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Few things instill more fear in a parent’s mind than the word “missing”.

A U.S. Attorney’s Office recently conducted a raid connected with a child sex-trafficking ring. I don’t know the number of arrests, but I do know the number of children recovered was substantial. It was also staggering to learn that a number of the children had never been reported missing! Let that sink in. The only explanation for such forgetfulness is hard to fathom: were the children sold?

These days, with condition at our borders at human-rights-violation levels, it shouldn’t surprise us that some of the children in the custody of I.C.E. might have been consigned to a wide variety of indentured servitude. Remember that I.C.E. is destroying records. [And don’t tell me that my imagination is suspect; that human beings are above such heinous actions. We both know better, and these days are proving it more true than we can stomach.]

People go missing all the time, but there is usually someone to miss them; to alert law enforcement and otherwise undertake a search — “search and recovery” sounding too fatalistic. From the Lindbergh baby to Patty Hearst, the end of these tragedies are rarely happy. Whatever the rate of resolution, the restoration of a loved one to their family and friends happens at an unacceptible rate. Yet each story is both unique and the same: whether run-away, kidnapping, or far, far worse, communiteis of severy size and color are affected. Dare I say it, even a place like Agincourt.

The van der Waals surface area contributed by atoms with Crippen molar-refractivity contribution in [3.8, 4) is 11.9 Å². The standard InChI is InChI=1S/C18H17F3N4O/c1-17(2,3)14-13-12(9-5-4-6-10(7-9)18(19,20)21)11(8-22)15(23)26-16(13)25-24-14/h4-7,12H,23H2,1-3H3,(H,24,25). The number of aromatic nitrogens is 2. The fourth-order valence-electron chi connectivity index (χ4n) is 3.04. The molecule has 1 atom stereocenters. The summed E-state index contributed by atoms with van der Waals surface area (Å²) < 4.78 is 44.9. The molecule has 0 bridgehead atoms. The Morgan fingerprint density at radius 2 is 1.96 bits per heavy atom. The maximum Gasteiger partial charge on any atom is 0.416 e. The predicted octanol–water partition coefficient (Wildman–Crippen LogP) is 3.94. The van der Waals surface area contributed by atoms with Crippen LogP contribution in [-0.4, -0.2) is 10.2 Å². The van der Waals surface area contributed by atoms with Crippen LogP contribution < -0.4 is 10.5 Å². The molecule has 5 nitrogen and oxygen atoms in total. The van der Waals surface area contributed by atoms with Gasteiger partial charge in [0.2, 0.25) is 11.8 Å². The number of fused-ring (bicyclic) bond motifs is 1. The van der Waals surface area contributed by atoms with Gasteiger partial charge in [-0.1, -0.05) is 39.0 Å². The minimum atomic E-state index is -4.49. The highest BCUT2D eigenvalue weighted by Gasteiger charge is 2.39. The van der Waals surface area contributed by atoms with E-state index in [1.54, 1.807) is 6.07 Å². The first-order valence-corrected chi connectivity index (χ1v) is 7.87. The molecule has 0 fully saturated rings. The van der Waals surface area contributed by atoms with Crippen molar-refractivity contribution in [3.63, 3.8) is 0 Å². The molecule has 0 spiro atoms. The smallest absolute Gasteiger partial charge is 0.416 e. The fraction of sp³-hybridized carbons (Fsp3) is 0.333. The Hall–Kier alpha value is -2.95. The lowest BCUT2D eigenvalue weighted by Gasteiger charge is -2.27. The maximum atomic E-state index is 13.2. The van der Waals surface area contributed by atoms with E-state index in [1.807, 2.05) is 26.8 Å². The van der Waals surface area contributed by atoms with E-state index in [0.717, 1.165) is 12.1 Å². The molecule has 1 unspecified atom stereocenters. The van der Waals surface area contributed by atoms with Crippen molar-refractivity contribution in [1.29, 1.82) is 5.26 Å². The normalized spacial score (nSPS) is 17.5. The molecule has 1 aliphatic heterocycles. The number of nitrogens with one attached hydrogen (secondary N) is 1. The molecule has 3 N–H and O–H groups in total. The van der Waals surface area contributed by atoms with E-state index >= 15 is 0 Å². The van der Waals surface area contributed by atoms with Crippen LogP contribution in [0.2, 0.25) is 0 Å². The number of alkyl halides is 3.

This postcard tells a story, sadly an anonymous one since it is unidentified by either date or location. Only the label “midday dig at the boneyard” suggests something grim, perhaps something grim in a dark corner of Fennimore county. I feel a story coming on.

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